I’m doing this while being in full possession of my faculties, and I promise there are no reminiscence of disordered eating or will to lose weight or anything like that. I’ve done TONS of research and I will make sure to take in all the nutrients and calories I need.

Regardless of the results after this week, I think it’s important to remember that I’ve already came a long way in terms of how I see food now as opposed to how I considered it in the past. Veganism has helped me immensely in this sense.
When I first went vegan my parents were worried because they thought it was just another way for me to restrict my food intake. It took a lot of effort and research to show them that being vegan doesn’t mean starving yourself, that you can in fact gain weight on a vegan diet, and that overall veganism is actually much healthier than “standard” meals revolving around meat and dairy. It was only once I went vegan, some six years after my eating disorder, that I finally started to really enjoying food again.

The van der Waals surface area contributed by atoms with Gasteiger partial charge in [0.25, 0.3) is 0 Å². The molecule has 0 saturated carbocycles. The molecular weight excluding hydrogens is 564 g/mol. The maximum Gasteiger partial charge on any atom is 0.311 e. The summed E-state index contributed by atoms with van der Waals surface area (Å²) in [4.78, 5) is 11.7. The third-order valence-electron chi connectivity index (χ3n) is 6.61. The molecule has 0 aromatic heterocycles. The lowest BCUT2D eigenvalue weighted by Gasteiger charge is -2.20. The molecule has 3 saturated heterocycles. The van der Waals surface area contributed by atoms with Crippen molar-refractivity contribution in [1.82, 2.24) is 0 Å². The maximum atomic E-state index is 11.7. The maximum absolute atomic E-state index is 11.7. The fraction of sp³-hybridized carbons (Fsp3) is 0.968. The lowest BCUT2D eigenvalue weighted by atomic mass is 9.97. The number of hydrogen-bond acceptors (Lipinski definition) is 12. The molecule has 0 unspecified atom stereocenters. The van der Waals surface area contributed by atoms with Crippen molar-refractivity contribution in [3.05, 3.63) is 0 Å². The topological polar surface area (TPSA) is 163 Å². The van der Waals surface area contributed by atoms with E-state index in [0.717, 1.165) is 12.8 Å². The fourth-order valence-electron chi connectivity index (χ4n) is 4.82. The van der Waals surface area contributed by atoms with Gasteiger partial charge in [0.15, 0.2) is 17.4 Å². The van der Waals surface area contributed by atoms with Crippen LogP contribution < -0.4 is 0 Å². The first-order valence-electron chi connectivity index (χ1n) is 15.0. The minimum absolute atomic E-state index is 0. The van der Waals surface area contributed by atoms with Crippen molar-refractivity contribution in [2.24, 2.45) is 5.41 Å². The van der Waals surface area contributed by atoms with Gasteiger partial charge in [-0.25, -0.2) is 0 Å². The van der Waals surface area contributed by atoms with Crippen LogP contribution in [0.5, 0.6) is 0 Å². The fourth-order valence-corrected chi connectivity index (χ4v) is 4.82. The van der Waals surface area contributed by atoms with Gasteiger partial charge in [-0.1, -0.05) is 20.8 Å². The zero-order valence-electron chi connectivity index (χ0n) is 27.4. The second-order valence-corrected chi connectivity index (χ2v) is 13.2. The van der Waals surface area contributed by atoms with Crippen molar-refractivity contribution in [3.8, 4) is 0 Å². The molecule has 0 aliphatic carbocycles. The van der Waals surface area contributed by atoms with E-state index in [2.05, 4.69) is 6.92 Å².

Eating vegan took the guilt out of the equation. I now know that I’m eating healthy, delicious food, and I’m loving it. Every time I sit in front of a meal, I know I’m not hurting any animals, I’m helping the planet, and I’m doing a favour to my body. This also helped me love myself more, for doing something good. It shifted the focus on my actions, rather than on my appearance. What I do is more important than what I look like.

This was kind of a personal post but I’m glad I’ve shared it and took it off my chest. I’m extremely happy and grateful to be in the safe place I am right now. It took a lot of work, but I made it. And I’m very excited to be constantly learning about my own body and mind.
Stay tuned for more updates on my food experiment and a whole bunch of What I Eat in a Day videos! Thank you so much for stopping by and I will talk to you soon!